Professor Surani at the University of Cambridge, gave the next presentation on generating germ cells. He reminded the audience that we have only recently started to understand the origins of human germ cell development, even though human primordial germ cells (hPGCs - the progenitor cells that give rise to the gametes) were seen in three week-old embryos around 100 years ago. Before then, in 1892, August Weismann was the first to articulate the idea that heritable information is transmitted only by germ cells, not by somatic cells – his 'germ plasm' theory of inheritance.
Professor Surani's team has been studying how PGCs develop into egg and sperm cells. This work could eventually lead to new treatments for infertility, as well as shedding light on this fundamental yet poorly understood developmental process. He described his group's recent experiments, in which they have grown hPGCs within 'gonadal organoids';, up to the equivalent stage reached in a 4 week old human embryo. Their next goal was to reach week 7-8, he said, as this is when sperm and egg producing cells become distinct. The team have also looked at the epigenetic marks present in the DNA of the lab-grown PGCs, to check that they are being erased and reset correctly.
In a subsequent article published in the Guardian newspaper, Professor Surani said the production of artificial gametes for treating infertility was likely to be 'at least a decade away' and stressed it would first be essential to show that lab-grown egg and sperm had gone through 'all of the right stages'.
The final talk in this session, 'Do SHEEFs Challenge What It Is to Be Human?' was given by Professor Lovell-Badge at the Francis Crick Institute. 'Probably not' was his succinct answer – but could SHEEFs challenge the 14 day rule? This is the legal and regulatory limit in the UK that restricts research on human embryos to the period before the 'primitive streak'; appears at the start of gastrulation. It is the faint band of cells marking the beginning of an embryo's head-to-tail axis.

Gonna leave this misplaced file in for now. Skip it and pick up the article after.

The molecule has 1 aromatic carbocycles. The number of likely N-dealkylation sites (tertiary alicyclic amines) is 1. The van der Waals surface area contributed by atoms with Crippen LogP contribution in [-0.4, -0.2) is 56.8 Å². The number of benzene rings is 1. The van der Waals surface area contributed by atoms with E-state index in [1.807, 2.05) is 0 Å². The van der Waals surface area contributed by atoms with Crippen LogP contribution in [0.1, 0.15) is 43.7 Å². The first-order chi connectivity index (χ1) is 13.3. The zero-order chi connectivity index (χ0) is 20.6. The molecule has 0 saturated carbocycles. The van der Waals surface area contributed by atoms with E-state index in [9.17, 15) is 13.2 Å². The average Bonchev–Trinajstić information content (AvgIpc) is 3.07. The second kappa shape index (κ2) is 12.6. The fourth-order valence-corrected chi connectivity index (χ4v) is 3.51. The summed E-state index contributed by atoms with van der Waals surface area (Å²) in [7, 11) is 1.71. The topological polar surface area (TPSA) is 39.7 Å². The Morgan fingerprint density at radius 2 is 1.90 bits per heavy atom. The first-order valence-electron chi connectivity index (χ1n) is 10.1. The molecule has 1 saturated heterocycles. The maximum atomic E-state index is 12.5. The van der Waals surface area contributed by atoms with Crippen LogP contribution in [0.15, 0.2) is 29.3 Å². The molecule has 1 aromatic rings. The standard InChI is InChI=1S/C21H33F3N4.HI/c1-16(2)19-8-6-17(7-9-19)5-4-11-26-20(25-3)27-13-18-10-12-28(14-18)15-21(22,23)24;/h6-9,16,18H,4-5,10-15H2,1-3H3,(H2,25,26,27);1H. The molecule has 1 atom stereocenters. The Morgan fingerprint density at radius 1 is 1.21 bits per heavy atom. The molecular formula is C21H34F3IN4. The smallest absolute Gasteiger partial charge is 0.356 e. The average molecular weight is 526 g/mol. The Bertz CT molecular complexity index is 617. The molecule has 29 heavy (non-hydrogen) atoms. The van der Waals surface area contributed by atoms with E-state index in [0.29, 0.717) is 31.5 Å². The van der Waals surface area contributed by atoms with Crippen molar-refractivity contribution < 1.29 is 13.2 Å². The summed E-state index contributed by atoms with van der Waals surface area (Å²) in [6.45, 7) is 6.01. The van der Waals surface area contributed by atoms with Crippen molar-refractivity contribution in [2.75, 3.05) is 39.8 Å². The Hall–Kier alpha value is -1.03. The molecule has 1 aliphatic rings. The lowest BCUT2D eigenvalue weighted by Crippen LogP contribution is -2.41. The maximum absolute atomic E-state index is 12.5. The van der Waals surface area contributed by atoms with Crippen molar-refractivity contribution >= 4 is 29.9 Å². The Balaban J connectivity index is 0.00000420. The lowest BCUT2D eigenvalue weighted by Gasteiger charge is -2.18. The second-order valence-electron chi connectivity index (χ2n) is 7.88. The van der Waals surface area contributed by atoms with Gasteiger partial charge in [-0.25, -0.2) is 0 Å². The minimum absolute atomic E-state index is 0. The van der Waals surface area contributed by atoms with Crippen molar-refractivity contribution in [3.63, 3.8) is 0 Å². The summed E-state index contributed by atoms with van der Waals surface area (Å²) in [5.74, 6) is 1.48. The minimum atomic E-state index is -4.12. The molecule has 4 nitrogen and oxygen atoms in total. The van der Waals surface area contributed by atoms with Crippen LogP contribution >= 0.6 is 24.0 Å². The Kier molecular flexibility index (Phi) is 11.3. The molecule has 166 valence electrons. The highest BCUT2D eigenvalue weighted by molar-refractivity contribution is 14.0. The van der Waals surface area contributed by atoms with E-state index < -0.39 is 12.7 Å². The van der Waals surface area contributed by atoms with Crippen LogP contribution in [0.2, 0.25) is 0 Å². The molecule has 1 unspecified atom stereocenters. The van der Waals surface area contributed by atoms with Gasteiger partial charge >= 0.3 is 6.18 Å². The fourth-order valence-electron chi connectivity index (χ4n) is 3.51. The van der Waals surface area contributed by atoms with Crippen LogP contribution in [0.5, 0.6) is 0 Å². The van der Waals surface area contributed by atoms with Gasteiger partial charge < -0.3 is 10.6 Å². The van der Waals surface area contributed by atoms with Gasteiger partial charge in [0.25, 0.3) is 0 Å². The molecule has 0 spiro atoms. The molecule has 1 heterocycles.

Professor Lovell-Badge explained that the acronym SHEEFs (which encompasses human gastruloids) first appeared in an article published in eLife last March. It reviewed recent and possible future developments in the field, and considered the new ethical challenges SHEEFs may pose. They concluded that limits on such research should be based on 'the appearance of features or capacities that are associated with moral status', rather than defined developmental stages such as the appearance of the primitive streak. This approach, they argued, would allow for the regulation of work on other types of possible SHEEFs, such as a 3D printed post-gastrulation embryo.
Professor Lovell-Badge went on to consider the thorny issue of how the moral status of such entities might be assessed – the beginnings of a brain? An ability to feel pain? But, he pointed out, although both neural connectivity and the presence of pathways involved in perceiving pain could potentially be detected in a SHEEF, there is no way of testing for consciousness. He also asked how SHEEFs differ from teratomas, tumours that contain several types of tissue, which can occur either naturally or following injections of IPS and ES cells.
Overall, this fascinating session on cutting edge developments in reproductive science may have thrown up more questions than answers, but the opportunity it provided to engage with the researchers carrying out this work was invaluable.
Whether its new research on SHEEFs, IVGs or the potential ethical dilemmas they pose, BioNews will be continuing to cover developments in this field and other areas of genetics, assisted conception and embryo and stem cell science throughout 2018 – if you don't already receive the weekly email roundup of this free newsletter then you can do so here.
PET would like to thank the sponsor of this session, the Edwards and Steptoe Research Trust Fund, and the other sponsors of its conference - the Anne McLaren Memorial Trust Fund, the ART Institute of Washington, Ferring Pharmaceuticals, the London Women's Clinic and Vitrolife.